Selling themes is more turbulent than ever.

From overwhelming GPL license debates (and lawsuits) to shops skyrocketing in revenue, leaving you to wonder — how will I compete?

If you listen to the Twitter chatter, you will see people mention “doing things the WordPress way.” Often, it’s used in a snarky way to separate the “I know what I’m doing” crowd from the noobies.

First, ask yourself, do you want to be accepted into the community? Is this important to your soul and not just your business?

It can be a scary launching your first product. There will always be naysayers — ignore them. There will be people that don’t like your designs — ignore them. There will be people that say you charge too much — ignore them.

Do you want acceptance or results?

I heard Michael Port say that on a podcast and I fell in love with it. It rings true in the WordPress space. So many of of us strive to do it the “WordPress way”, but what is that, exactly? Who says we have to follow the rules? I don’t mean break the law, but to challenge the status quo.

I want results.

Like this post? I’m launching a new product called Julep. It’s an easy way to make images a little more fun in WordPress. Check it out and join the upcoming beta list!

Listen to this Episode

18 Comments

  1. Ionut on July 28, 2015 at 3:49 pm

    Hey Matt,

    Congrats for the article! However I didn’t came here just to say that, there is a thing where I disagree : on $499 – $1000 themes.

    I am actually working on a price your theme/state of WordPress theme market article and while writing it I realised that selling a GPL theme for $1000 ( just the product, no support ) is not something that can be done, or can’t be done in the long term, how GPL work will make things too tempting.

    For example let’s say you have the choice to get a theme for $1000 or the same theme for free, what you will do ? If you get it for free, you are covered by GPL, so is completely ok ( saying is not because this or that is just hypocrisy ), you are a developer, so you don’t really need support, why to pay $1000 ?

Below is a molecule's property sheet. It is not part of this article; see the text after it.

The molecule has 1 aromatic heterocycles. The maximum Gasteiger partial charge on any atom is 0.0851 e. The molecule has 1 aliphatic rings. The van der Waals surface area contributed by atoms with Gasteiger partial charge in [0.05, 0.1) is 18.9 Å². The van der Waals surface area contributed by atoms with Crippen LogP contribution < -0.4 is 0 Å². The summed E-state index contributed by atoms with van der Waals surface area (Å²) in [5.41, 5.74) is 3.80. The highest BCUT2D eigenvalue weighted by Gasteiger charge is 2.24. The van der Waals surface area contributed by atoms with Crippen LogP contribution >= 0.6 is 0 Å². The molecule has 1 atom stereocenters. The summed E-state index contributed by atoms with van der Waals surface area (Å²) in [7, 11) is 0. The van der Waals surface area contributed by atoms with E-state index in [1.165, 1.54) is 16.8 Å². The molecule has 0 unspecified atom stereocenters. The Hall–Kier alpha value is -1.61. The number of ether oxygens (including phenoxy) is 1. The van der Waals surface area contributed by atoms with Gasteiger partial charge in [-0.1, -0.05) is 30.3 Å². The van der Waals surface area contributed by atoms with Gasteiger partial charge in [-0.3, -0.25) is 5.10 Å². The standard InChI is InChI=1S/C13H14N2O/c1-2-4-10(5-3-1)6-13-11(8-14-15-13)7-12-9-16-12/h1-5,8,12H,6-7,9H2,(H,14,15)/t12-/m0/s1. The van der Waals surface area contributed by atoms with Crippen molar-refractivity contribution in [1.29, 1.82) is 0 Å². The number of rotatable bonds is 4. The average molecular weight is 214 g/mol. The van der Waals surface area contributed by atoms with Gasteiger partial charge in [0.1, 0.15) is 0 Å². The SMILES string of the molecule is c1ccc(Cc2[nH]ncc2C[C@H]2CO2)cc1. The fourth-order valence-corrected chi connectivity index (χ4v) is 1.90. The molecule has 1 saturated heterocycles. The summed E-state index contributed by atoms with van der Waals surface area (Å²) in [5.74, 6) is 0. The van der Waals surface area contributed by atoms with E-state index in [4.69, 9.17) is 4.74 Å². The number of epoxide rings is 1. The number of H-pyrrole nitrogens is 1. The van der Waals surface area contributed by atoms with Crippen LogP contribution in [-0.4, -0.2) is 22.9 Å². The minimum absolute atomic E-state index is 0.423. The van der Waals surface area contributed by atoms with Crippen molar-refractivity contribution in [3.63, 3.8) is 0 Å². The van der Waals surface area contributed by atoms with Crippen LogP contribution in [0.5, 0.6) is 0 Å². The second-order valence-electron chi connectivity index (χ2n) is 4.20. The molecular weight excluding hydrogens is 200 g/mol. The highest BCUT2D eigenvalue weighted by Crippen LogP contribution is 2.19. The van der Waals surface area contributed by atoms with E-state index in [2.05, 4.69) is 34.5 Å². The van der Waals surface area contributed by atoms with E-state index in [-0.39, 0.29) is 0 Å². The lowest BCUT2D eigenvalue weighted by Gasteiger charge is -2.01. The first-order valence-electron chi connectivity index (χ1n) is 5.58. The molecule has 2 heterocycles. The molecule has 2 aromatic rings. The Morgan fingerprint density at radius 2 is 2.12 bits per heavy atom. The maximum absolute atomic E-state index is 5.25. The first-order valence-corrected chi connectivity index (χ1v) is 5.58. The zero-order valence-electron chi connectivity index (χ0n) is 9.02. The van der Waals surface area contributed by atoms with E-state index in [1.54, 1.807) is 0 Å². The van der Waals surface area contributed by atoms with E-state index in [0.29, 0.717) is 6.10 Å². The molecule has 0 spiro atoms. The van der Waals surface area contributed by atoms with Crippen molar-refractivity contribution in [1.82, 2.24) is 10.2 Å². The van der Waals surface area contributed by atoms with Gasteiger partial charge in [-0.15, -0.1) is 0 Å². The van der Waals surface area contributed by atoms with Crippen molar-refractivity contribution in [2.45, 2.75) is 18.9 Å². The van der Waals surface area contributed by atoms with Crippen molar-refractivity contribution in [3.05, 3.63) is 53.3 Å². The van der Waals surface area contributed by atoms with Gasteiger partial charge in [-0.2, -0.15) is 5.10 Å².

Thanks!

    • Matt on July 28, 2015 at 5:24 pm

      Ionut,

      I always love when you stop by, so thanks for that 🙂

      You seem to be making my point. I don’t think you can sell a 499 – 999 theme right now, especially without support and with a pure GPL flavor in the wild. You’re right, it’s just not going to happen and the visitor will always take free.

      That said, if WordPress begins to evolve (REST API) into new areas (again, just speculating) like application layers or specific content + data displays — think government, big data, or big media — I think that’s where the larger retail price hides. Sure you can argue there will always be an enterprise custom install or SLA attached to that, but there’s always someone at the bottom of THAT funnel, looking to onboard at the $1k mark. Granted, they won’t sell at the volume of Zerif, but maybe just as profitable?

      I’m excited to read your post — you are arguably the most successful shop I know of doing the freemium thing!

  2. Ahmad Awais on July 28, 2015 at 10:47 pm

    Hey Matt,

    Nice read.

    Theme pricing is an issue, I somehow agree with Ionut. But there is one concern that is deadly. I mean, I want to make themes which are meant only for one niche and are good for one purpose only. Not because it may take less time in building such a theme, but because it will be the right thing to do.

    But you cannot really do that anymore, selling themes on your own is not that lucrative when compared with selling them on ThemeForest (At least what I have experienced after 4 years in theme industry). ThemeForest, on the other hand, is not really interested in niche themes.